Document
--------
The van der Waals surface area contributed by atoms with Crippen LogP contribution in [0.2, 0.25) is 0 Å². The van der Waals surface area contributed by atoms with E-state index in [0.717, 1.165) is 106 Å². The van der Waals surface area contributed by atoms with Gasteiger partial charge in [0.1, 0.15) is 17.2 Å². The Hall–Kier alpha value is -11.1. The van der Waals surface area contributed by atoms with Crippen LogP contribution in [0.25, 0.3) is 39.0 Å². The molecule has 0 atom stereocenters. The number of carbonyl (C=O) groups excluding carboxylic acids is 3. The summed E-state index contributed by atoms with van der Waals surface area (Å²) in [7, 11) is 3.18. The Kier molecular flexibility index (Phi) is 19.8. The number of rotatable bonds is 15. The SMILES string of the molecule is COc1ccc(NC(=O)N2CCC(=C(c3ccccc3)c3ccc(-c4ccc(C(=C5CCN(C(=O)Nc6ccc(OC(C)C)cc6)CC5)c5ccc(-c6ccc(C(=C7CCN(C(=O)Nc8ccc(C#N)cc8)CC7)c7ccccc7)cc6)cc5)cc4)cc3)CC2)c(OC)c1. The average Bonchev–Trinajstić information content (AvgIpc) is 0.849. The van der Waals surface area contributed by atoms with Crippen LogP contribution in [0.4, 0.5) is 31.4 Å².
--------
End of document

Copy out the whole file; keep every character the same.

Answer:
The van der Waals surface area contributed by atoms with Crippen LogP contribution in [0.2, 0.25) is 0 Å². The van der Waals surface area contributed by atoms with E-state index in [0.717, 1.165) is 106 Å². The van der Waals surface area contributed by atoms with Gasteiger partial charge in [0.1, 0.15) is 17.2 Å². The Hall–Kier alpha value is -11.1. The van der Waals surface area contributed by atoms with Crippen LogP contribution in [0.25, 0.3) is 39.0 Å². The molecule has 0 atom stereocenters. The number of carbonyl (C=O) groups excluding carboxylic acids is 3. The summed E-state index contributed by atoms with van der Waals surface area (Å²) in [7, 11) is 3.18. The Kier molecular flexibility index (Phi) is 19.8. The number of rotatable bonds is 15. The SMILES string of the molecule is COc1ccc(NC(=O)N2CCC(=C(c3ccccc3)c3ccc(-c4ccc(C(=C5CCN(C(=O)Nc6ccc(OC(C)C)cc6)CC5)c5ccc(-c6ccc(C(=C7CCN(C(=O)Nc8ccc(C#N)cc8)CC7)c7ccccc7)cc6)cc5)cc4)cc3)CC2)c(OC)c1. The average Bonchev–Trinajstić information content (AvgIpc) is 0.849. The van der Waals surface area contributed by atoms with Crippen LogP contribution in [0.4, 0.5) is 31.4 Å².